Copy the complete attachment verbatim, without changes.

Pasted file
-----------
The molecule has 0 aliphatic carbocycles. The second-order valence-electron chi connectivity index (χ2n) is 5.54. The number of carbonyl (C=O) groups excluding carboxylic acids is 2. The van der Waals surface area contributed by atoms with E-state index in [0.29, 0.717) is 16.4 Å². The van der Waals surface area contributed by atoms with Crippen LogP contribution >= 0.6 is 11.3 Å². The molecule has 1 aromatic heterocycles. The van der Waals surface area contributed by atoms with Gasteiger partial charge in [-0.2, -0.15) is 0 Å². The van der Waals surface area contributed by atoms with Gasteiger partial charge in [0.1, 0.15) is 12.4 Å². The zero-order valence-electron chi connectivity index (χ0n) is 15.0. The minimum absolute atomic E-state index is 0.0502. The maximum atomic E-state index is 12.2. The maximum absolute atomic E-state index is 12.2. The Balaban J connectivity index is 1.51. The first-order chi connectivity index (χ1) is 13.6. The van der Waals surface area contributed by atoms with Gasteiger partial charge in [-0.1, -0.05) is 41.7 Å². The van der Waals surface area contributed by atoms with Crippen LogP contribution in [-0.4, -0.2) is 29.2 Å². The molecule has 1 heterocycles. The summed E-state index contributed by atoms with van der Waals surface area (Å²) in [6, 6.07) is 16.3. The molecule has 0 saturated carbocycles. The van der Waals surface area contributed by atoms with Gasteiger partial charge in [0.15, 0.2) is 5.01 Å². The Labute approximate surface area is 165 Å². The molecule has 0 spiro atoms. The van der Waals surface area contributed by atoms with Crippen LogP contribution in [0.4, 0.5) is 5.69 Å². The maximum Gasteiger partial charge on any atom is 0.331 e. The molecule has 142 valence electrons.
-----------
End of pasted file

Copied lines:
The molecule has 0 aliphatic carbocycles. The second-order valence-electron chi connectivity index (χ2n) is 5.54. The number of carbonyl (C=O) groups excluding carboxylic acids is 2. The van der Waals surface area contributed by atoms with E-state index in [0.29, 0.717) is 16.4 Å². The van der Waals surface area contributed by atoms with Crippen LogP contribution >= 0.6 is 11.3 Å². The molecule has 1 aromatic heterocycles. The van der Waals surface area contributed by atoms with Gasteiger partial charge in [-0.2, -0.15) is 0 Å². The van der Waals surface area contributed by atoms with Gasteiger partial charge in [0.1, 0.15) is 12.4 Å². The zero-order valence-electron chi connectivity index (χ0n) is 15.0. The minimum absolute atomic E-state index is 0.0502. The maximum atomic E-state index is 12.2. The maximum absolute atomic E-state index is 12.2. The Balaban J connectivity index is 1.51. The first-order chi connectivity index (χ1) is 13.6. The van der Waals surface area contributed by atoms with Gasteiger partial charge in [-0.1, -0.05) is 41.7 Å². The van der Waals surface area contributed by atoms with Crippen LogP contribution in [-0.4, -0.2) is 29.2 Å². The molecule has 1 heterocycles. The summed E-state index contributed by atoms with van der Waals surface area (Å²) in [6, 6.07) is 16.3. The molecule has 0 saturated carbocycles. The van der Waals surface area contributed by atoms with Gasteiger partial charge in [0.15, 0.2) is 5.01 Å². The Labute approximate surface area is 165 Å². The molecule has 0 spiro atoms. The van der Waals surface area contributed by atoms with Crippen LogP contribution in [0.4, 0.5) is 5.69 Å². The maximum Gasteiger partial charge on any atom is 0.331 e. The molecule has 142 valence electrons.